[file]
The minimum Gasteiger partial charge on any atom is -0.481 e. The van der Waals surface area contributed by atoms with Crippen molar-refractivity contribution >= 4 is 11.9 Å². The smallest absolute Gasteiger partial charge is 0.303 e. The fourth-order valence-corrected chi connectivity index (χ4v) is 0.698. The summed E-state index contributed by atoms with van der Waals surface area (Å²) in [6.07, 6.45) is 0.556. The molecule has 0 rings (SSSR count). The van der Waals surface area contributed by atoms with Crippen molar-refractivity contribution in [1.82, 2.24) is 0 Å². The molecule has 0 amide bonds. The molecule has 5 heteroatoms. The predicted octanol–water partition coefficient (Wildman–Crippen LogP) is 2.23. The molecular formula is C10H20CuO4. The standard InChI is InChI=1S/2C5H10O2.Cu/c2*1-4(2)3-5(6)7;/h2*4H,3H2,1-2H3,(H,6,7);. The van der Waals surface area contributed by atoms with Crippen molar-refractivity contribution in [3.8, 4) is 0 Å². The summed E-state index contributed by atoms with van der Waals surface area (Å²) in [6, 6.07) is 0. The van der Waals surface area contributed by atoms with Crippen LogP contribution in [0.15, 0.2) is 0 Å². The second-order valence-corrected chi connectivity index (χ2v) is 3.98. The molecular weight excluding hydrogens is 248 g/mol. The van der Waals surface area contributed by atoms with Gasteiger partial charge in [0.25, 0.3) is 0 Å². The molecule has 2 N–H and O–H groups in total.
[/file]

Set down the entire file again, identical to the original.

The minimum Gasteiger partial charge on any atom is -0.481 e. The van der Waals surface area contributed by atoms with Crippen molar-refractivity contribution >= 4 is 11.9 Å². The smallest absolute Gasteiger partial charge is 0.303 e. The fourth-order valence-corrected chi connectivity index (χ4v) is 0.698. The summed E-state index contributed by atoms with van der Waals surface area (Å²) in [6.07, 6.45) is 0.556. The molecule has 0 rings (SSSR count). The van der Waals surface area contributed by atoms with Crippen molar-refractivity contribution in [1.82, 2.24) is 0 Å². The molecule has 0 amide bonds. The molecule has 5 heteroatoms. The predicted octanol–water partition coefficient (Wildman–Crippen LogP) is 2.23. The molecular formula is C10H20CuO4. The standard InChI is InChI=1S/2C5H10O2.Cu/c2*1-4(2)3-5(6)7;/h2*4H,3H2,1-2H3,(H,6,7);. The van der Waals surface area contributed by atoms with Crippen molar-refractivity contribution in [3.8, 4) is 0 Å². The summed E-state index contributed by atoms with van der Waals surface area (Å²) in [6, 6.07) is 0. The van der Waals surface area contributed by atoms with Crippen LogP contribution in [0.15, 0.2) is 0 Å². The second-order valence-corrected chi connectivity index (χ2v) is 3.98. The molecular weight excluding hydrogens is 248 g/mol. The van der Waals surface area contributed by atoms with Gasteiger partial charge in [0.25, 0.3) is 0 Å². The molecule has 2 N–H and O–H groups in total.